Thursday, December 27, 2018

Book 161: Valley of the Moon



"It is naive, I know, but you never think the unspeakable thing will happen to you. That is something that happens to other people. That is the accident you watch from the side of the road, unable to tear your eyes away from the mangled body in the street, a stranger, somebody's mother, somebody's daughter, somebody's sister, somebody's wife. Somebody's beloved, but not yours. Never yours."  

Dates read: July 17-20, 2017

Rating: 7/10

What is "women's fiction"? It seems to mean mostly books written by women with a primarily female audience in mind. It concerns things like relationships and marriage, family and friendships. Basically, it treats women and the things that are important to many of us as serious topics worthy of literary output. But there's an undeniable prejudice against women's lit: books by and about women are considered books for women, while books by and about men are considered books for everyone. Women are asked to think critically and empathize with the viewpoints of men, and that's great, but why isn't the reverse true?

I started thinking about my own bias about female-driven books when I read Too Fat, Too Slutty, Too Loud a while back, and I resolved to do better. And so I picked up Melanie Gideon's Valley of the Moon, a book about time travel with a romance element. The story is told in alternating viewpoint chapters: that of Joseph, living at the turn of the 20th century in Greengage, a kind of commune in the Bay Area, and that of Lux, a single mother of a biracial child living in 1975 San Francisco and working as a waitress to make ends meet. Joseph's community in the Valley of the Moon experiences the earthquake that rocked San Francisco in 1906, but in a very different way: they find themselves surrounded by a thick, poisonous fog, cutting them off completely from the outside world. Until one day, when Lux walks out of the fog and into their lives.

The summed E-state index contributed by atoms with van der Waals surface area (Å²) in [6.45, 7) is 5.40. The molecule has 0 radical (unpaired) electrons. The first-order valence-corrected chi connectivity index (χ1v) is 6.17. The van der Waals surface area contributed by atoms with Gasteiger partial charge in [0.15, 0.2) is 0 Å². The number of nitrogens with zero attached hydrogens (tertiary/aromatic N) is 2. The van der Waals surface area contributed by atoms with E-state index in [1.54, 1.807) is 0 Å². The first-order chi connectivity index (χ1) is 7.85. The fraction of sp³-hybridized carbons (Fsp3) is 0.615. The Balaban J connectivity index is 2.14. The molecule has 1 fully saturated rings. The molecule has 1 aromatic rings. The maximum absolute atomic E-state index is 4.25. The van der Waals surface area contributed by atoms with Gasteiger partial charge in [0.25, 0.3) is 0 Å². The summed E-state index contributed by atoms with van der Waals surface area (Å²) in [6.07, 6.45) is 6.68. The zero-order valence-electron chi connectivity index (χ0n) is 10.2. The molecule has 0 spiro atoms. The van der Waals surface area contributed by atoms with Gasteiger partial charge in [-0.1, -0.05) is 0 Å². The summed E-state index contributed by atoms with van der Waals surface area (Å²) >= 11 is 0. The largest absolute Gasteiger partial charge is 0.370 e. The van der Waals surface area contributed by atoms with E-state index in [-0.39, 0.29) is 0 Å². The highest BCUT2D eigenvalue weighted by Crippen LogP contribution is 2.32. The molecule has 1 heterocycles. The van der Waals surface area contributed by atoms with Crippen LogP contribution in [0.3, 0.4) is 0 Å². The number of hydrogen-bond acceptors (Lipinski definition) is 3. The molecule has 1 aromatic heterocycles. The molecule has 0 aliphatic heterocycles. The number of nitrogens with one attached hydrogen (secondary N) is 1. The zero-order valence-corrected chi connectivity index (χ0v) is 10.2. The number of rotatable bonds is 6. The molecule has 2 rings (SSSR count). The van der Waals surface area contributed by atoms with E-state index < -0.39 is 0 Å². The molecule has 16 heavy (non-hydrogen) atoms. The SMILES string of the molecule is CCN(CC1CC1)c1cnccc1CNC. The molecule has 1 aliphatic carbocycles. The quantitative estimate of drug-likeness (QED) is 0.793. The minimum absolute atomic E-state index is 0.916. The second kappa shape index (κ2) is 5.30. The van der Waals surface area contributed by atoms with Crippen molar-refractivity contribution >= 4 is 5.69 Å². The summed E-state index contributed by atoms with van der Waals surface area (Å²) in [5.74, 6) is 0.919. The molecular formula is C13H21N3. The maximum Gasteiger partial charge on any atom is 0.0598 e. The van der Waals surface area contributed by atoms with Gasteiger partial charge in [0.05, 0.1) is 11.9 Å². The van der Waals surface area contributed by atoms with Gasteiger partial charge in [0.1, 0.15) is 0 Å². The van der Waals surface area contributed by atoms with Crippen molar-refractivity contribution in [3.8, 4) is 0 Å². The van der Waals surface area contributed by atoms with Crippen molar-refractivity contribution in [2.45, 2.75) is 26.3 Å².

Lux, for her part, has just reluctantly shipped off her young son Benno to visit her estranged parents in New England for a month. She decides to go camp in the Valley of the Moon one night, and awakens to find herself surrounded by fog. She walks through, and meets Joseph, his wife Martha, his sister Fancy, and the rest of the people who make up Greengage. Joseph left his wealthy life in Europe and founded the community based on the principles his warm-hearted, egalitarian mother lived by: everyone works, and everyone's work is valued. Lux finds herself enjoying her time in the past, and develops a rough estimate of how time passes in Greengage relative to the real world, allowing her to make periodic visits without being missed.

Well, mostly. Two major developments in the book stem from time working differently than it was "supposed" to. If you're a reader who wants a logical explanation for the events of the books you read, this will likely be bothersome. But for me, I found it kind of refreshing that there was never any real attempt at an explanation of how or why the time travel happened or worked. It's a device that can cause many a plot hole if there's too strong an attempt to get into the mechanics of it, and I think that for all practical intents and purposes, you either have to buy into time travel in a story or put it down. Besides, Valley of the Moon isn't trying to tell a story about particle physics or whatever it might be that would make time travel possible. It's a story about two people, from two different times, building a connection.

The immediate comparison to be made for any time travel relationship story is The Time Traveler's Wife. Which is a high bar to clear, because many people (myself included) really liked that book. And while this one isn't as good, I was still surprised at how much I did enjoy it. It's not the type of book I'm usually drawn to, but Gideon paints interesting, complex characters (particularly Lux) and tells a compelling story about them. I liked the way she handled the romance, neatly sidestepping the insta-love that drives me up the wall about a lot of books in the genre and instead giving it time to develop organically. I also liked that it wasn't the most important element of the narrative: Lux's relationships with her family, friends and co-workers, and her own personal development, are all given plenty of space to grow. This novel isn't going to change anyone's world, but it's easy and pleasurable to read, and that's what counts at the end of the day. I'd recommend it to anyone.

Tell me, blog friends...which genres do you shy away from that you think you should give another chance?

One year ago, I was reading: Rebecca (review to come)

Two years ago, I was reading: The Guineveres

Three years ago, I was reading: Hood

2 comments:

  1. I loved this book; I thought Lux was a wonderful character, and so was Joseph.

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    1. It was honestly so enjoyable to read! I loved the characters

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